If you’re in a city, you probably have a pool that has free swim hours for residents (click here for Montreal). I’m lucky to have one within a 5 minute walk of my house. You can swim laps or pool run (I’ve just learned about this). The best thing is, the worse you are as a swimmer, the better a workout it is for you! So go find out the hours for your local adult swim and get a work out.

Use the local skating rinks

I’m planning on lacing up my skates to get some regular ice time. There are plenty of outdoor skating rinks in Montreal that are free. I don’t think it should be a problem finding a time when no kids are playing shinny. Well, I’ll get back to you on that one. Anyways, you can try skating laps and build your stamina that way. The great thing about skating is that it’s low impact (though not as low as pool running, I imagine) so it should be easier on your legs/knees than running.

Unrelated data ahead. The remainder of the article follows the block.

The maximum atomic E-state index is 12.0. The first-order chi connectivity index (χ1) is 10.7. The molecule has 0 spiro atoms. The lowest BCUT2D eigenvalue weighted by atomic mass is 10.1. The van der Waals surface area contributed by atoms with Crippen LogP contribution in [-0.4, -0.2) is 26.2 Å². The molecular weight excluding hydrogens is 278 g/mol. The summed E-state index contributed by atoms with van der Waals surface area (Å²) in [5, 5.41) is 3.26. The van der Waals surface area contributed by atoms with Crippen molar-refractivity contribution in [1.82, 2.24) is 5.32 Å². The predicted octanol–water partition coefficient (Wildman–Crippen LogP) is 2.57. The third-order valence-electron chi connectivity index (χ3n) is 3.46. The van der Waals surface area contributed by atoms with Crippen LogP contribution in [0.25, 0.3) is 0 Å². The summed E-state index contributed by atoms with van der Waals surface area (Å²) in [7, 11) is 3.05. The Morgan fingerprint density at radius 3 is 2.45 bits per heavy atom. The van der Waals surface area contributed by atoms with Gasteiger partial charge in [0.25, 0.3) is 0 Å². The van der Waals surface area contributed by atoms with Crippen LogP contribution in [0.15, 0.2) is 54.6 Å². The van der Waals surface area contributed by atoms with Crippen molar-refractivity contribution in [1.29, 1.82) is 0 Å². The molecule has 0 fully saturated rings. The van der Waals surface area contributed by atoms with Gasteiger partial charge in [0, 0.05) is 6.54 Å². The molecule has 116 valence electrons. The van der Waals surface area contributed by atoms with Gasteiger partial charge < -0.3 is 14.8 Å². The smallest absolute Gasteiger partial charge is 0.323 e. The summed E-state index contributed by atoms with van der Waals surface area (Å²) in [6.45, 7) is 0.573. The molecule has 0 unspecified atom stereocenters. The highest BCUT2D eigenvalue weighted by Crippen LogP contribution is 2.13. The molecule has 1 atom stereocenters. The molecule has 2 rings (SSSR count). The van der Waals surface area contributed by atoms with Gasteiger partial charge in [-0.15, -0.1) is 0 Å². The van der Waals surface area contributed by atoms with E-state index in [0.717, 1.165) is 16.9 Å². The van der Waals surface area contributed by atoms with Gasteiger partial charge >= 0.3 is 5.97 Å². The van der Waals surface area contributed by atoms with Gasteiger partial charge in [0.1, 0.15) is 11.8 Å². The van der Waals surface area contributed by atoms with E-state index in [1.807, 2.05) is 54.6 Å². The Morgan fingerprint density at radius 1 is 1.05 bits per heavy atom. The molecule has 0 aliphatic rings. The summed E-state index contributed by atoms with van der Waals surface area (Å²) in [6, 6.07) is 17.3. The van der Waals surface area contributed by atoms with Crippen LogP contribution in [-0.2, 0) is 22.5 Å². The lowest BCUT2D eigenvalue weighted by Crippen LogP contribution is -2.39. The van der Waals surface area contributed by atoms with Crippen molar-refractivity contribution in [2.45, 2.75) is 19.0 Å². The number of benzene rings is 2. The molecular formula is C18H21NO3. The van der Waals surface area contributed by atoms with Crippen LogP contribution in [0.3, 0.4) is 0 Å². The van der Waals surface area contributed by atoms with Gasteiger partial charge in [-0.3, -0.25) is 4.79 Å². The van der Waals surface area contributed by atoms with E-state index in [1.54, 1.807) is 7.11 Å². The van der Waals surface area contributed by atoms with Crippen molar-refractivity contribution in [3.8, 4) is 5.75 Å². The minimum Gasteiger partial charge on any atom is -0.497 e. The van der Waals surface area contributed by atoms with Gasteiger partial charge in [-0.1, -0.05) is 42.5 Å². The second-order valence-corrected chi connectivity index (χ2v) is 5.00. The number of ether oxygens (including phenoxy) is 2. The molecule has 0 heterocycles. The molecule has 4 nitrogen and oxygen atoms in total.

Do you have other ideas of how to stay fit for free during the winter? Share them in the comments here

Body Break!

bodybreakWow, I’m seriously, seriously loving The Power of Habit. It’s giving me huge insight into how I can develop the lifestyle I want that will help me reach a bunch of these goals. I’ll post about some of these things later, but one of the things it talked about was how people who are successful in changing lifestyles (recovering alcoholics, people doing physical rehab) are often more successful than their peers because they have a plan for their day/situation/year or whatever. This means that they have an exit strategy or they have mentally rehearsed what to do if a craving arises, or if stress gets piled on (in the case of the alcoholic) or for the physical rehabilitation patient they have a plan for what to do when pain arises that they just need to push through.